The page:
• Did you ever work on a project where the goals or priorities were not all clearly communicated? Getting the key elements down in writing in the charter clarifies them for all of the many people who will need to know about them.
THE PMBOK ® GUIDE AND PMI
Q8. What are some of the ways the Project Management Institute (PMI) can help me in my career?
A8. PMs have a large and robust support organization behind them in the Project Management Institute. PMI is a nonprofit, member-driven organization made up of project managers helping other project managers. It is based in the United States in Newtown Square, Pennsylvania, near Philadelphia. It is by far the world’s largest organization for project managers, offering leading-edge certifications and many other benefits for members.
• Educational seminars and networking events for members
• Free downloadable copies of the PMBOK ® Guide, including new versions as they come out
• Free leading-edge monthly and quarterly project management magazines published by PMI and available to members in paper or digital form
• CoPs (Communities of Practice) for specialized areas of project management knowledge such as risk management, IT, energy, and human resources
• Volunteer project management opportunities and other ways to get involved in a chapter, including officerships
• Annual conferences, including PMINAC (PMI North American Global Congress) and others around the world
• Career websites
• Mentoring programs
• Free study groups for the PMP® Exam, and more.
There are other organizations and certifying bodies for PMs (see Chapter 15), but PMI is a truly global organization, with local chapters supporting members worldwide, from Nova Scotia to Rio de Janeiro and San Isidro, and from Porto Salvo to Moscow and Mumbai. This is also good news for job seekers. Because PMI’s certification and exam process is identical in every location, certification by PMI makes PMs marketable for positions all over the globe.
Q9. What is the PMBOK ® Guide, and how can it help me as a project manager?
A9. PMBOK® is an acronym for The Project Management Body of Knowledge. PMI publishes The PMBOK®—A Guide to the Project Management Body of Knowledge in both paper and digital formats. It’s the go-to reference for standards and best practices for many PMs around the world. A number of sought-after and highly respected certification exams for project managers are given by PMI, most notably the PMP® Certification Exam. Other certifying bodies also give certification exams that are officially based, either in whole or in part, on the content in the PMBOK ® Guide and on other standards published by PMI.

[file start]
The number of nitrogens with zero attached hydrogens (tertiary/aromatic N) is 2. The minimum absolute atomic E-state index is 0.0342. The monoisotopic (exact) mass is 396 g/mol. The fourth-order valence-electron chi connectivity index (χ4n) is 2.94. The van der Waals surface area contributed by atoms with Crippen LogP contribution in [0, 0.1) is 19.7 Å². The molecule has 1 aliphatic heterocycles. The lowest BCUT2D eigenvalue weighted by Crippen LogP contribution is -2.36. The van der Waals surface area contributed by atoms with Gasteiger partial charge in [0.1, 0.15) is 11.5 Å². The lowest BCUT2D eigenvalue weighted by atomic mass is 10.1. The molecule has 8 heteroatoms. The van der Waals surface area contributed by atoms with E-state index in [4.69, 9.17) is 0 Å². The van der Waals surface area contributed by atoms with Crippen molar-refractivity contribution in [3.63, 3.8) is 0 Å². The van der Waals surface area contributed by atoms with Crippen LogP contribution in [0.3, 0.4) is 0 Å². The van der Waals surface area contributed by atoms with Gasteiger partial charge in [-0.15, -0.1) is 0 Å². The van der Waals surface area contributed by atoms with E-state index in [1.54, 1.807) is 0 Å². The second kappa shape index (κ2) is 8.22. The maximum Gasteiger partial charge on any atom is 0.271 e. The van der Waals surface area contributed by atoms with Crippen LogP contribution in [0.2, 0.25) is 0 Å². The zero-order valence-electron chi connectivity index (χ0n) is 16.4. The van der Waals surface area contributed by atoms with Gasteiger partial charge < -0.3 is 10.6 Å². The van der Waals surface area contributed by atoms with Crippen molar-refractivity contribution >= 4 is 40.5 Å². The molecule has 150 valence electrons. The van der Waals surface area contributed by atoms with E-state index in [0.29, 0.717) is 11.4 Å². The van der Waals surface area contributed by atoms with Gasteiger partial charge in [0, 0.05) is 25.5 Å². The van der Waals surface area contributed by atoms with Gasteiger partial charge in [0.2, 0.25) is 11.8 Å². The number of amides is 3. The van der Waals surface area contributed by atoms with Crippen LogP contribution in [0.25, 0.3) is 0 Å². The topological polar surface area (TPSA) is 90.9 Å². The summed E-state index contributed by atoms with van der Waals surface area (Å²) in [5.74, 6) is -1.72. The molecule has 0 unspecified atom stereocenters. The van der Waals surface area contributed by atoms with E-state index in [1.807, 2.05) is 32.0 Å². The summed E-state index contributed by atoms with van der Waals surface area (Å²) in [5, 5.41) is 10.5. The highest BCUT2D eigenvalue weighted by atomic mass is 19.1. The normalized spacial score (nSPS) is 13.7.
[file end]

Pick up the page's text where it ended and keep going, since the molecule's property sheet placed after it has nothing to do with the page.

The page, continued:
You might have the impression that the PMBOK ® Guide is a dusty old manual of little practical value. It’s actually a vital book for project management practitioners, filled with valuable project management best practices, concepts, and standards. And it’s always evolving, because it’s updated about every four years by expert project management practitioners from all around the world. The current edition is PMI PMBOK ® Guide, Fifth Edition, released January 1, 2013.
PROCESSES, PROCESS GROUPS, AND PHASES
Q10. What are project management processes?
A10. An easy way to think of project management processes is as steps for managing a project. By the PMI standard, anything a PM or project team member may be working on at any given time falls into one of 47 processes. Each process typically has one main function and often one key output. For instance, the Develop Project Schedule process is all about creating the project schedule, which will outline the order and timelines of all the activities to be done over the course of the project.
Q11. What are project management process groups?
A11. The 47 processes (described above) all fall into five categories PMI calls process groups:
1. Initiating processes. These are the early steps that start off a project, including the initial request from the client and the sponsor’s and (later) the PM’s early efforts to respond. They include Develop Project Charter and Identify Stakeholders.
2. Planning processes. The PM executes these processes to plan the project. Planning is initially based on the request to begin the project and, later, on the requirements collected from the client. Twenty-four of the processes fall into this group, including Develop Project Schedule, Plan Quality Management, Plan Procurement Management, Plan Risk Management, Plan Stakeholder Management, and many more.
3. Executing processes. This, in a nutshell, is the “git ’er done!” group of processes. The PM oversees production of the deliverables the project is contracted to create and manages the employees performing this work. Processes in this group include Direct and Manage Project Work, Conduct Procurements, Manage Stakeholder Engagement, and more.